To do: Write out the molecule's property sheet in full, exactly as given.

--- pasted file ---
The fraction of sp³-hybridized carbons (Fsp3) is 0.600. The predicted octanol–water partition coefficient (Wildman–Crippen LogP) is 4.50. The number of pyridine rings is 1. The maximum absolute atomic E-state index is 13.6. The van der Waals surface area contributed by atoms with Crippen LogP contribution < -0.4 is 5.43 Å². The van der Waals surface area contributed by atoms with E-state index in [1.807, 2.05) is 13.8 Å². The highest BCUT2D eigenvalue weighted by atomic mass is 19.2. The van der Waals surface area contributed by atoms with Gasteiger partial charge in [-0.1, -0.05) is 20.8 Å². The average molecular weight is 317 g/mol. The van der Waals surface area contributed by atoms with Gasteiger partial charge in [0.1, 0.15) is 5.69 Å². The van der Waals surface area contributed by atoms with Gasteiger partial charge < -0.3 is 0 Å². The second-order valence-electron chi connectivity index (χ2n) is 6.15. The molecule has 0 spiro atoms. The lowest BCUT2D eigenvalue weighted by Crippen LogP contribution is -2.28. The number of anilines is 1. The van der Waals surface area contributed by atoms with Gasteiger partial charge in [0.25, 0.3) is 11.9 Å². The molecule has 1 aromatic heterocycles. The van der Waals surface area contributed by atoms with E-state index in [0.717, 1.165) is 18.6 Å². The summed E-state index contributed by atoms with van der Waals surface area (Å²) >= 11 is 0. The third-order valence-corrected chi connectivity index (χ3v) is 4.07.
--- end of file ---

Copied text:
The fraction of sp³-hybridized carbons (Fsp3) is 0.600. The predicted octanol–water partition coefficient (Wildman–Crippen LogP) is 4.50. The number of pyridine rings is 1. The maximum absolute atomic E-state index is 13.6. The van der Waals surface area contributed by atoms with Crippen LogP contribution < -0.4 is 5.43 Å². The van der Waals surface area contributed by atoms with E-state index in [1.807, 2.05) is 13.8 Å². The highest BCUT2D eigenvalue weighted by atomic mass is 19.2. The van der Waals surface area contributed by atoms with Gasteiger partial charge in [-0.1, -0.05) is 20.8 Å². The average molecular weight is 317 g/mol. The van der Waals surface area contributed by atoms with Gasteiger partial charge in [0.1, 0.15) is 5.69 Å². The van der Waals surface area contributed by atoms with Gasteiger partial charge < -0.3 is 0 Å². The second-order valence-electron chi connectivity index (χ2n) is 6.15. The molecule has 0 spiro atoms. The lowest BCUT2D eigenvalue weighted by Crippen LogP contribution is -2.28. The number of anilines is 1. The van der Waals surface area contributed by atoms with Gasteiger partial charge in [0.25, 0.3) is 11.9 Å². The molecule has 1 aromatic heterocycles. The van der Waals surface area contributed by atoms with E-state index in [0.717, 1.165) is 18.6 Å². The summed E-state index contributed by atoms with van der Waals surface area (Å²) >= 11 is 0. The third-order valence-corrected chi connectivity index (χ3v) is 4.07.